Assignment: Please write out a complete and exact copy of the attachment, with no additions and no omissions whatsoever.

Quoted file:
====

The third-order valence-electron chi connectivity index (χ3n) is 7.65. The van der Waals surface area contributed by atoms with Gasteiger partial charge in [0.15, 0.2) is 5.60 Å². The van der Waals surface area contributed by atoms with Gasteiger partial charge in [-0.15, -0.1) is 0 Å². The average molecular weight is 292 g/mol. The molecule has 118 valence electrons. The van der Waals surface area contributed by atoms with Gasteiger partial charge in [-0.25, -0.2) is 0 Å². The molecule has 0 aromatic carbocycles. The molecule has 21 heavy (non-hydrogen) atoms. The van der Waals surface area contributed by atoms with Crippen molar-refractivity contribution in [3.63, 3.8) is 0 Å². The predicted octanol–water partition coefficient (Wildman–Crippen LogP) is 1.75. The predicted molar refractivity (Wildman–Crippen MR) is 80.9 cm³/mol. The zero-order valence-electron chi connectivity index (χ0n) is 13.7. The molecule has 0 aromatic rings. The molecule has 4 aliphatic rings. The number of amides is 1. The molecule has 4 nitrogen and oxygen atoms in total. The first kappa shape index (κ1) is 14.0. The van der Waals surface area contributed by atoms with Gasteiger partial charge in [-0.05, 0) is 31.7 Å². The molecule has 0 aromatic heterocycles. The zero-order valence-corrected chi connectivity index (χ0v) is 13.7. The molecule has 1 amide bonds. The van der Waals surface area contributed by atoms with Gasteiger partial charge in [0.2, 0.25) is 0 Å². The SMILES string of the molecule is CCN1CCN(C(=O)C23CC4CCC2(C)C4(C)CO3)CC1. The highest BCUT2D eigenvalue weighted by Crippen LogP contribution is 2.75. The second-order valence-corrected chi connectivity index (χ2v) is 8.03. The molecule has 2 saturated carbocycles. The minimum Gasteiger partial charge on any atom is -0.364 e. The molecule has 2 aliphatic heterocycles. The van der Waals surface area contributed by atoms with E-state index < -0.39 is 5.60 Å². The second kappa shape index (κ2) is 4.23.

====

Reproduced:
The third-order valence-electron chi connectivity index (χ3n) is 7.65. The van der Waals surface area contributed by atoms with Gasteiger partial charge in [0.15, 0.2) is 5.60 Å². The van der Waals surface area contributed by atoms with Gasteiger partial charge in [-0.15, -0.1) is 0 Å². The average molecular weight is 292 g/mol. The molecule has 118 valence electrons. The van der Waals surface area contributed by atoms with Gasteiger partial charge in [-0.25, -0.2) is 0 Å². The molecule has 0 aromatic carbocycles. The molecule has 21 heavy (non-hydrogen) atoms. The van der Waals surface area contributed by atoms with Crippen molar-refractivity contribution in [3.63, 3.8) is 0 Å². The predicted octanol–water partition coefficient (Wildman–Crippen LogP) is 1.75. The predicted molar refractivity (Wildman–Crippen MR) is 80.9 cm³/mol. The zero-order valence-electron chi connectivity index (χ0n) is 13.7. The molecule has 0 aromatic rings. The molecule has 4 aliphatic rings. The number of amides is 1. The molecule has 4 nitrogen and oxygen atoms in total. The first kappa shape index (κ1) is 14.0. The van der Waals surface area contributed by atoms with Gasteiger partial charge in [-0.05, 0) is 31.7 Å². The molecule has 0 aromatic heterocycles. The zero-order valence-corrected chi connectivity index (χ0v) is 13.7. The molecule has 1 amide bonds. The van der Waals surface area contributed by atoms with Gasteiger partial charge in [0.2, 0.25) is 0 Å². The SMILES string of the molecule is CCN1CCN(C(=O)C23CC4CCC2(C)C4(C)CO3)CC1. The highest BCUT2D eigenvalue weighted by Crippen LogP contribution is 2.75. The second-order valence-corrected chi connectivity index (χ2v) is 8.03. The molecule has 2 saturated carbocycles. The minimum Gasteiger partial charge on any atom is -0.364 e. The molecule has 2 aliphatic heterocycles. The van der Waals surface area contributed by atoms with E-state index < -0.39 is 5.60 Å². The second kappa shape index (κ2) is 4.23.